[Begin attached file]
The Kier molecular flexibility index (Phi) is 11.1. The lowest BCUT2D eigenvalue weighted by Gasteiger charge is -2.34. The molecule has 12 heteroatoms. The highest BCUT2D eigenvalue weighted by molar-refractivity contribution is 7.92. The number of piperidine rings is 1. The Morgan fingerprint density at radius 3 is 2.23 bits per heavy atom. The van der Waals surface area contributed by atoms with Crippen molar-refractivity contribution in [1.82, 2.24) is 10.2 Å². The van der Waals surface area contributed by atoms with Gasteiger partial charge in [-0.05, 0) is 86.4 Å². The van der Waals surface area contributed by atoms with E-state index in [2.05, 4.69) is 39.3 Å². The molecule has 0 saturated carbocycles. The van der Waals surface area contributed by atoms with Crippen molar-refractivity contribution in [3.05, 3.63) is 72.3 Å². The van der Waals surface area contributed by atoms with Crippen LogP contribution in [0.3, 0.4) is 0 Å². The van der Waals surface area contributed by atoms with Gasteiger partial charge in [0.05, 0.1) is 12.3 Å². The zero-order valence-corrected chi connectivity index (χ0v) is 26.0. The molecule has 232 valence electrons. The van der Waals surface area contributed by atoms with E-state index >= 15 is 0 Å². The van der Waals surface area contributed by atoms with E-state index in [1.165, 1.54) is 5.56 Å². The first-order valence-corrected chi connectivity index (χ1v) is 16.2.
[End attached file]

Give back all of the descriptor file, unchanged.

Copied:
The Kier molecular flexibility index (Phi) is 11.1. The lowest BCUT2D eigenvalue weighted by Gasteiger charge is -2.34. The molecule has 12 heteroatoms. The highest BCUT2D eigenvalue weighted by molar-refractivity contribution is 7.92. The number of piperidine rings is 1. The Morgan fingerprint density at radius 3 is 2.23 bits per heavy atom. The van der Waals surface area contributed by atoms with Crippen molar-refractivity contribution in [1.82, 2.24) is 10.2 Å². The van der Waals surface area contributed by atoms with Gasteiger partial charge in [-0.05, 0) is 86.4 Å². The van der Waals surface area contributed by atoms with E-state index in [2.05, 4.69) is 39.3 Å². The molecule has 0 saturated carbocycles. The van der Waals surface area contributed by atoms with Crippen molar-refractivity contribution in [3.05, 3.63) is 72.3 Å². The van der Waals surface area contributed by atoms with Crippen LogP contribution in [0.3, 0.4) is 0 Å². The van der Waals surface area contributed by atoms with Gasteiger partial charge in [0.05, 0.1) is 12.3 Å². The zero-order valence-corrected chi connectivity index (χ0v) is 26.0. The molecule has 232 valence electrons. The van der Waals surface area contributed by atoms with E-state index >= 15 is 0 Å². The van der Waals surface area contributed by atoms with E-state index in [1.165, 1.54) is 5.56 Å². The first-order valence-corrected chi connectivity index (χ1v) is 16.2.